The water WLSSD discharges meets, and regularly performs above, strict standards for bacteria, heavy metals, and other contaminants. Regular testing assures that state and federal water quality standards are achieved, and the water returned to the St. Louis River is suitable for swimming, fishing, and all types of recreation.
For decades, excess water from rain and snow melt (inflow & infiltration) has entered the sanitary sewer system through
Like many communities in the nation, the tremendous amount of extra water would often overwhelm the sewer system and cause sewer pipes to overflow onto streets and into our waterways. WLSSD and area communities were making investments in their sewer systems for decades to eliminate the problem.
After a series of unprecedented overflows in 2003, U.S. Environmental Protection Agency stepped in, indicating the problem was not being resolved quickly enough. This eventually led to the signing of the consent decree in 2009.The Consent Decree jointly signed by WLSSD and the City of Duluth as co-defendants in 2009 required the two entities to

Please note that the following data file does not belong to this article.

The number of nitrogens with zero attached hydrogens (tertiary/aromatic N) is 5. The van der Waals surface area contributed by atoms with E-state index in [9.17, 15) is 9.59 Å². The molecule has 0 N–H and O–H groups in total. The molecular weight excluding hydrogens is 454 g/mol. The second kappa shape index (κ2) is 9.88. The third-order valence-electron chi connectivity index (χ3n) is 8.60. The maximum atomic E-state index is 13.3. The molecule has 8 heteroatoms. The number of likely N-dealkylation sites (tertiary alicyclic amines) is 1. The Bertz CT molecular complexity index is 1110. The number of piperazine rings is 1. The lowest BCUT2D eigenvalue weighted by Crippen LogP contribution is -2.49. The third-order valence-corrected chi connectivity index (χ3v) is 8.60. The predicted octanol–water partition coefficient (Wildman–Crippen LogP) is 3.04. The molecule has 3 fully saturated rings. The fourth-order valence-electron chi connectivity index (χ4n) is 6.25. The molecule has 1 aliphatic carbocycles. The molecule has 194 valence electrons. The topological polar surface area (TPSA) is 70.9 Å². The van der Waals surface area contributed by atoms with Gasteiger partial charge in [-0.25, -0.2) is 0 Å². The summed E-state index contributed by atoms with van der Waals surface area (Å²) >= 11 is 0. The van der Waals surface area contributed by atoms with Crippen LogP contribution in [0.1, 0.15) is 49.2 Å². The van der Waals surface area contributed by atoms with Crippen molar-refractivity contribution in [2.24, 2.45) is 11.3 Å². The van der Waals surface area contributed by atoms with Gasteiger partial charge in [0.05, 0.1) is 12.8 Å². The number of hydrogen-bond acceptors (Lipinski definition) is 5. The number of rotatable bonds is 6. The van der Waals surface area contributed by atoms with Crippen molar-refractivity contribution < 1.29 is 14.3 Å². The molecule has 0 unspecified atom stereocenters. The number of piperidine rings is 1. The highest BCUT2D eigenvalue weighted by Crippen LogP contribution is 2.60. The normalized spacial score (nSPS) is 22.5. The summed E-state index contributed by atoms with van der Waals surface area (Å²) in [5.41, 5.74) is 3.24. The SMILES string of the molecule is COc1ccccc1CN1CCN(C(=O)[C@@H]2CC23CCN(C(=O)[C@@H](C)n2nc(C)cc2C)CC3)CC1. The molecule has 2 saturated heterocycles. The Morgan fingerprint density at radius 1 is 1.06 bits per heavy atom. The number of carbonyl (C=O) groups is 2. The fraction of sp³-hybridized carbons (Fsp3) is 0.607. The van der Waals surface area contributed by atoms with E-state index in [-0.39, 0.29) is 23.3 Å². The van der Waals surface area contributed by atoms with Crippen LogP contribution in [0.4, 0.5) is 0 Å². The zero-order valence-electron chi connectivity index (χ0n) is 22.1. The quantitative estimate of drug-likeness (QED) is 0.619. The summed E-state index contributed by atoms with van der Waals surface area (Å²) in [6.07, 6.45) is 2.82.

The U.S. Environmental Protection Agency, the Minnesota Pollution Control Agency and the U.S. Department of Justice were also signers of the consent decree. Failure to meet the prescribed timelines would result in severe financial penalties and development restrictions in the region.
To resolve overflow at the specified locations, WLSSD spent about $60 million and the City of Duluth spent $80 million. While much of the cost of these infrastructure improvements were shouldered locally, a portion of the funding came from state and federal sources.
The Consent Decree was terminated after successful completion of improvements in June of 2015, nearly two years ahead of deadline. WLSSD and the City of Duluth have not experienced a wet weather related overflows since 2012.
Park Point Beach weather and beach conditions